Finding and Using Images Respectfully





  1. Find a website that allows you to re-use artists' work with their permission.
    • Important vocab words are "Public Domain", "Attribution", "Creative Commons", and "GNU"
      • If you find "public domain" sources, you don't need to give credit (though you may need to record the website for your teacher)
      • If you find sources that ask for "attribution", you'll just need to make sure the artist's name or screen name is displayed on a credits page or near the image itself
      • "Creative Commons" is a licensing organization. If you see something labeled "CC", click on the button to find out more about under what terms the artist is releasing his or her work.
      • "GNU" is a license. It will usually be accompanied by some information that will explain how you can use the image.
    • Some of these include the following:
      • Morguefile.com -- this site lets you use an author's work without giving credit (attribution), but it would be good to do so
      • Stockxchange -- Set the "Restricted Use" area in Advanced search to "No" -- this means there are no restrictions beyond giving credit (attribution) to the artist
      • Wikimedia Commons -- the pictures from Wikipedia are stored here, with detailed information on whether the photo needs a credit line (attribution) or not
    • But BEWARE!! Many of these sites are sponsored by for-profit sites, so if you see that you've ended up on iStockPhoto or Dreamstime, you should not use those images without paying for them. These are "royalty free" websites. "Royalty free" doesn't mean "free." It means "you only have to pay once" and then you can use the image as many times as you may wish.

  2. But can't I use Google?
    • Well, sort of. But only in a specific way, and one that might make things a bit tougher for you in the long run.
      • It starts by using the Advanced Search portion of Google. Put in your search term. Then Click on the "+Date, Usage Rights ..." button at the bottom.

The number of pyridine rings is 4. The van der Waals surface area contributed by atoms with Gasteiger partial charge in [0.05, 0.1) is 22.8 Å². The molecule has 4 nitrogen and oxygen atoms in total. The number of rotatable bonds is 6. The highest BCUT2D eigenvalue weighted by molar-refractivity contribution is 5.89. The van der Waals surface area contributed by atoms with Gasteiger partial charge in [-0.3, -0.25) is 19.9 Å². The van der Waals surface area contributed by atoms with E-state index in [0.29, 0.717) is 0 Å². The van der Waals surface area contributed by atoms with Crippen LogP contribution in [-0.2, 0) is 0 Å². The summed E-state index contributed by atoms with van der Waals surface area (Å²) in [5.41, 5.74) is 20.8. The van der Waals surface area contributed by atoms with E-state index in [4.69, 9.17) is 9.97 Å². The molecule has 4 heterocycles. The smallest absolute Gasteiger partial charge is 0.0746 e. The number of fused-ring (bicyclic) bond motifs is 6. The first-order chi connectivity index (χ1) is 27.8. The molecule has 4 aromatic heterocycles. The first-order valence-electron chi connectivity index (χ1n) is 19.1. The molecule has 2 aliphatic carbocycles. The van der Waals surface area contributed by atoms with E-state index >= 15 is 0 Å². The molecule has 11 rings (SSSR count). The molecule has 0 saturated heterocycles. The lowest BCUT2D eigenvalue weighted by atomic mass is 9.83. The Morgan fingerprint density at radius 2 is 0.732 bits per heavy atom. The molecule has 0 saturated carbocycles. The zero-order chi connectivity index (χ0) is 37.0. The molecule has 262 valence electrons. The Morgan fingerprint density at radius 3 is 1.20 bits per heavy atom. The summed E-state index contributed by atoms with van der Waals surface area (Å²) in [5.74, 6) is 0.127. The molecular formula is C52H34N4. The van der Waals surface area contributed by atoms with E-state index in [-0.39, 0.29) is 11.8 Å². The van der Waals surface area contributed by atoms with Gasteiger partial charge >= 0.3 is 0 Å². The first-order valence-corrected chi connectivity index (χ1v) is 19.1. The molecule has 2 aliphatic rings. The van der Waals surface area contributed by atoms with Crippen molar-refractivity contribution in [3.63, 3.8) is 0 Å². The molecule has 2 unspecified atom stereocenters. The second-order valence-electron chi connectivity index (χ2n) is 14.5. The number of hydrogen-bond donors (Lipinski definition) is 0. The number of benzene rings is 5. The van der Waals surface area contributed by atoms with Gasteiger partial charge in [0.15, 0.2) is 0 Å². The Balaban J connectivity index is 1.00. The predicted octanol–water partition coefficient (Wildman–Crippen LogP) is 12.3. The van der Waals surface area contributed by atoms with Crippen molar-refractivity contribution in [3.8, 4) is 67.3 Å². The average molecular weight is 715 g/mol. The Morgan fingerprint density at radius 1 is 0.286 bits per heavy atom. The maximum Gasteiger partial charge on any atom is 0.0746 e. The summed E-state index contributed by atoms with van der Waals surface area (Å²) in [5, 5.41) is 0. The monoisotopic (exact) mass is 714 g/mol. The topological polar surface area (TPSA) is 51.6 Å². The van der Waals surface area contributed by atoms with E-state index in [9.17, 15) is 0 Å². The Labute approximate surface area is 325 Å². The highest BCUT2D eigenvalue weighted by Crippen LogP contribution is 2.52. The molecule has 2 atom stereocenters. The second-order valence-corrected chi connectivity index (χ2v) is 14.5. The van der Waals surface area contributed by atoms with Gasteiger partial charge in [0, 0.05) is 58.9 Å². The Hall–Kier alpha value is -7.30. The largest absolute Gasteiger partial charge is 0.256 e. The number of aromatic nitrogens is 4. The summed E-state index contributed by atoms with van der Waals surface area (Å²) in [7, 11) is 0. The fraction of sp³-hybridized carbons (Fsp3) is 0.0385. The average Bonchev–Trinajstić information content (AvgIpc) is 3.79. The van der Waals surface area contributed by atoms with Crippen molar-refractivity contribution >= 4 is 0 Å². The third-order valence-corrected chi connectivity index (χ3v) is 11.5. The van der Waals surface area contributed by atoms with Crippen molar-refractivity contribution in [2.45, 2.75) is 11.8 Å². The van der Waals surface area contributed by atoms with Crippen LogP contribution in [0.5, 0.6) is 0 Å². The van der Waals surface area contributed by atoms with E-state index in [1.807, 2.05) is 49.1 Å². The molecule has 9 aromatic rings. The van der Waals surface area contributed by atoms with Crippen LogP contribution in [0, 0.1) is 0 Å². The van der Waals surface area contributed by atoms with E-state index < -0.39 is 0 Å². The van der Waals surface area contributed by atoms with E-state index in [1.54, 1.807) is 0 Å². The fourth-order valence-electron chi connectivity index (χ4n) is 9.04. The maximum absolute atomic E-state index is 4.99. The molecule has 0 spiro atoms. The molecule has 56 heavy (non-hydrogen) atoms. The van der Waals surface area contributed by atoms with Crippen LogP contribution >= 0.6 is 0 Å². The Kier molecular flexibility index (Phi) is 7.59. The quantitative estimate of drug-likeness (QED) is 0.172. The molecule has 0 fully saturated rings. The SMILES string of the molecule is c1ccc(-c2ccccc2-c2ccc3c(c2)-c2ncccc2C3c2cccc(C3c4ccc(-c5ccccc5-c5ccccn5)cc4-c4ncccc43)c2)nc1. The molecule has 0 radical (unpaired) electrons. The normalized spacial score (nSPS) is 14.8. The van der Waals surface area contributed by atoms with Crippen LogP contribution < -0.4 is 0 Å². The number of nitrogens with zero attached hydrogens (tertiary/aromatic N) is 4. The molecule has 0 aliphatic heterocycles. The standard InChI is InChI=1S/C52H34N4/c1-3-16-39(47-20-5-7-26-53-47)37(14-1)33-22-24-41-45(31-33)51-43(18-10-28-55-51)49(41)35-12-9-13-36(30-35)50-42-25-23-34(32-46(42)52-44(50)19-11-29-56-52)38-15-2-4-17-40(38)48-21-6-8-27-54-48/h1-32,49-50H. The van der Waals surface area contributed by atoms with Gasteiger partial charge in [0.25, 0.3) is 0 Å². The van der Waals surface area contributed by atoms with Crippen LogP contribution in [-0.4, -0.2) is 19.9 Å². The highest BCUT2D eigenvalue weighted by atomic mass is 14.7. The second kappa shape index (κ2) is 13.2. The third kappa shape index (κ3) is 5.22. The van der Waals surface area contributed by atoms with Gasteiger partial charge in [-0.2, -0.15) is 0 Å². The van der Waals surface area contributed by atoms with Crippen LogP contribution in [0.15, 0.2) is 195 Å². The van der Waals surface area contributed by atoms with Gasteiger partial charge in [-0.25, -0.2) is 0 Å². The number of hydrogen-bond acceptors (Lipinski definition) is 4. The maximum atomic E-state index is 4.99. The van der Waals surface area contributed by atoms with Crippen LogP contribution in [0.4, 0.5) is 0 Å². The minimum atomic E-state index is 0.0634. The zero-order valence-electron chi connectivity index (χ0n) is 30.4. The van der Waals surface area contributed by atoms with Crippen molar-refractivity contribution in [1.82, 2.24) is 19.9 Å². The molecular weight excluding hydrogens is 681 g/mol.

• Select the usage terms you need. For this project, I'd suggest "free to use or share" (check out Google's description here).
      • Click "Advanced Search", which will give you a list of pictures and websites. Choose "Images" to see the images.
    • This is where it can get messy.
      • A bunch of tiled images will display. You can click on any one of these. Some will be blocked. Others will not.
      • When you get an image that will display, you will need to hunt around on the site to see what the license for that image entails. Here's an example from the search "Elephant"
        • I searched for "Elephant" and found this picture: external image elephant-thumb.jpg
        • When I opened the site up to look for more details, this is the site I found.
        • I scrolled around a bit until I saw something that mentioned something about a license. I saw something that mentioned Creative Commons. It was a little bookmark like this one: external image somerights20.gif
        • I clicked on it and was sent to the license information , which told me that I can use this picture in my project if I wish, so long as I give credit to the author.
        • I then needed to poke around the website for an author. The closest information I could come by is that it's probably a guy named Chris who has a website called rudecactus.com. So, I would probably write "Chris from rudecactus.com" as my citation on this one.
      • If you can't find the author, you'll need to check with a partner or your teacher.
      • IF YOU CHANGE YOUR SEARCH, YOU MUST GO BACK TO "Advanced Search"!!! If you attempt to change search terms using the search box at the top, you'll be pushed back into an "open" search, with no easy way to know whether the pictures are ethically available for use or not.
    • So, can you use Google? That's up to your teacher. You may find pictures you like but it may take more time than you first think.